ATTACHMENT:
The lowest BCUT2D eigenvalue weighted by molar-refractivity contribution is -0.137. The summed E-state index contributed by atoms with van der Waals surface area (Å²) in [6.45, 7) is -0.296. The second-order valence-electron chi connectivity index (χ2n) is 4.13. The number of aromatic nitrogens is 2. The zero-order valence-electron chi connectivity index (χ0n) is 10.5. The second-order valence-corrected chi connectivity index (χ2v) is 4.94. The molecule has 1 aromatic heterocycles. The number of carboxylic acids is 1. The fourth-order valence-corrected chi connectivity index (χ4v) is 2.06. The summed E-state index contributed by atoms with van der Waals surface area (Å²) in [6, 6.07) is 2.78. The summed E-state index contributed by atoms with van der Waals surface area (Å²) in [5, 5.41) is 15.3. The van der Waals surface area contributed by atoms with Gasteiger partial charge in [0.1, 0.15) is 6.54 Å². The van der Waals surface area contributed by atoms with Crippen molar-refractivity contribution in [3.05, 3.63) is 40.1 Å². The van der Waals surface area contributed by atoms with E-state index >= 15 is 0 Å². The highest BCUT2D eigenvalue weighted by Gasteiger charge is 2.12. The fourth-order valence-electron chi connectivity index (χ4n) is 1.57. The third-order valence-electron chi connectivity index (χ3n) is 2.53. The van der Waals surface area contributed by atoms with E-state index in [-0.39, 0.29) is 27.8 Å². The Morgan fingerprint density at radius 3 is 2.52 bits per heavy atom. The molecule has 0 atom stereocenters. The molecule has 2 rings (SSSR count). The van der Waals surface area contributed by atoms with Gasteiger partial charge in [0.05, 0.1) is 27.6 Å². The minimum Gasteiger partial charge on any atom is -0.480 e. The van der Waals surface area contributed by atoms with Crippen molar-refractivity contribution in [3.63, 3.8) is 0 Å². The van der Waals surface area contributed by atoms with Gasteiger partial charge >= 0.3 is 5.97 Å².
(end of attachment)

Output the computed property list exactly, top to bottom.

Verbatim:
The lowest BCUT2D eigenvalue weighted by molar-refractivity contribution is -0.137. The summed E-state index contributed by atoms with van der Waals surface area (Å²) in [6.45, 7) is -0.296. The second-order valence-electron chi connectivity index (χ2n) is 4.13. The number of aromatic nitrogens is 2. The zero-order valence-electron chi connectivity index (χ0n) is 10.5. The second-order valence-corrected chi connectivity index (χ2v) is 4.94. The molecule has 1 aromatic heterocycles. The number of carboxylic acids is 1. The fourth-order valence-corrected chi connectivity index (χ4v) is 2.06. The summed E-state index contributed by atoms with van der Waals surface area (Å²) in [6, 6.07) is 2.78. The summed E-state index contributed by atoms with van der Waals surface area (Å²) in [5, 5.41) is 15.3. The van der Waals surface area contributed by atoms with Gasteiger partial charge in [0.1, 0.15) is 6.54 Å². The van der Waals surface area contributed by atoms with Crippen molar-refractivity contribution in [3.05, 3.63) is 40.1 Å². The van der Waals surface area contributed by atoms with E-state index >= 15 is 0 Å². The highest BCUT2D eigenvalue weighted by Gasteiger charge is 2.12. The fourth-order valence-electron chi connectivity index (χ4n) is 1.57. The third-order valence-electron chi connectivity index (χ3n) is 2.53. The van der Waals surface area contributed by atoms with E-state index in [-0.39, 0.29) is 27.8 Å². The Morgan fingerprint density at radius 3 is 2.52 bits per heavy atom. The molecule has 0 atom stereocenters. The molecule has 2 rings (SSSR count). The van der Waals surface area contributed by atoms with Gasteiger partial charge in [0.05, 0.1) is 27.6 Å². The minimum Gasteiger partial charge on any atom is -0.480 e. The van der Waals surface area contributed by atoms with Crippen molar-refractivity contribution in [3.63, 3.8) is 0 Å². The van der Waals surface area contributed by atoms with Gasteiger partial charge >= 0.3 is 5.97 Å².